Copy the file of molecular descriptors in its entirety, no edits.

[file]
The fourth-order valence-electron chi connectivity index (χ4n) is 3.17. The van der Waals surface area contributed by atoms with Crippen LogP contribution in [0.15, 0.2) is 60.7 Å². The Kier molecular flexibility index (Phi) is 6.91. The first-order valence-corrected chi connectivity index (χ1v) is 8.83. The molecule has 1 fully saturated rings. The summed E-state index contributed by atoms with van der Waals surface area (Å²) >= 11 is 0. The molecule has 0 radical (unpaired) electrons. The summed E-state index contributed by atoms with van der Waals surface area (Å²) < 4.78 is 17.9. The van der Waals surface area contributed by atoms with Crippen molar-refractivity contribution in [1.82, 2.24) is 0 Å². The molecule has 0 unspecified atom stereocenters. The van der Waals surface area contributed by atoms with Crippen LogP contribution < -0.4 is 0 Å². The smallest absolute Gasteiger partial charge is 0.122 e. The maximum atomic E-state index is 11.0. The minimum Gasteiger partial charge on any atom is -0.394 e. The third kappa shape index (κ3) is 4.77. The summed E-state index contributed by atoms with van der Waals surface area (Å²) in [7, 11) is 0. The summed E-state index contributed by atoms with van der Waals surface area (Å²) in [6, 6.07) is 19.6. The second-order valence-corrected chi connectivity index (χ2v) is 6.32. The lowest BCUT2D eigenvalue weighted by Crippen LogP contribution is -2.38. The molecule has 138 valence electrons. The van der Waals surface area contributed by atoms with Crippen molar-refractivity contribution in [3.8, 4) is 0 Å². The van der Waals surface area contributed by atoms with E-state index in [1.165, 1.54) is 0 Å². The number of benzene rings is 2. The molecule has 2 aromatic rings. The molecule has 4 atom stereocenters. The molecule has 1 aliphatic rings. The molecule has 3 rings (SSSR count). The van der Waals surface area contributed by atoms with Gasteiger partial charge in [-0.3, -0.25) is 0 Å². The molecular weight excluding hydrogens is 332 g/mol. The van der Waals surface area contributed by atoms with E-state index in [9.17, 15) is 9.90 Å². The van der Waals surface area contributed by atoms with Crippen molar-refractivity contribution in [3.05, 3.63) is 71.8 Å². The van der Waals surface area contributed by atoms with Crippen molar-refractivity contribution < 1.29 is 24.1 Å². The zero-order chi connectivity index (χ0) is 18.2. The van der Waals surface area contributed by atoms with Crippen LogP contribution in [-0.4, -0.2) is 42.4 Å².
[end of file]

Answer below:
The fourth-order valence-electron chi connectivity index (χ4n) is 3.17. The van der Waals surface area contributed by atoms with Crippen LogP contribution in [0.15, 0.2) is 60.7 Å². The Kier molecular flexibility index (Phi) is 6.91. The first-order valence-corrected chi connectivity index (χ1v) is 8.83. The molecule has 1 fully saturated rings. The summed E-state index contributed by atoms with van der Waals surface area (Å²) >= 11 is 0. The molecule has 0 radical (unpaired) electrons. The summed E-state index contributed by atoms with van der Waals surface area (Å²) < 4.78 is 17.9. The van der Waals surface area contributed by atoms with Crippen molar-refractivity contribution in [1.82, 2.24) is 0 Å². The molecule has 0 unspecified atom stereocenters. The van der Waals surface area contributed by atoms with Crippen LogP contribution < -0.4 is 0 Å². The smallest absolute Gasteiger partial charge is 0.122 e. The maximum atomic E-state index is 11.0. The minimum Gasteiger partial charge on any atom is -0.394 e. The third kappa shape index (κ3) is 4.77. The summed E-state index contributed by atoms with van der Waals surface area (Å²) in [7, 11) is 0. The summed E-state index contributed by atoms with van der Waals surface area (Å²) in [6, 6.07) is 19.6. The second-order valence-corrected chi connectivity index (χ2v) is 6.32. The lowest BCUT2D eigenvalue weighted by Crippen LogP contribution is -2.38. The molecule has 138 valence electrons. The van der Waals surface area contributed by atoms with Crippen molar-refractivity contribution in [3.8, 4) is 0 Å². The van der Waals surface area contributed by atoms with E-state index in [1.165, 1.54) is 0 Å². The number of benzene rings is 2. The molecule has 2 aromatic rings. The molecule has 4 atom stereocenters. The molecule has 1 aliphatic rings. The molecule has 3 rings (SSSR count). The van der Waals surface area contributed by atoms with Gasteiger partial charge in [-0.3, -0.25) is 0 Å². The molecular weight excluding hydrogens is 332 g/mol. The van der Waals surface area contributed by atoms with E-state index in [9.17, 15) is 9.90 Å². The van der Waals surface area contributed by atoms with Crippen molar-refractivity contribution in [3.05, 3.63) is 71.8 Å². The van der Waals surface area contributed by atoms with Crippen molar-refractivity contribution < 1.29 is 24.1 Å². The zero-order chi connectivity index (χ0) is 18.2. The van der Waals surface area contributed by atoms with Crippen LogP contribution in [-0.4, -0.2) is 42.4 Å².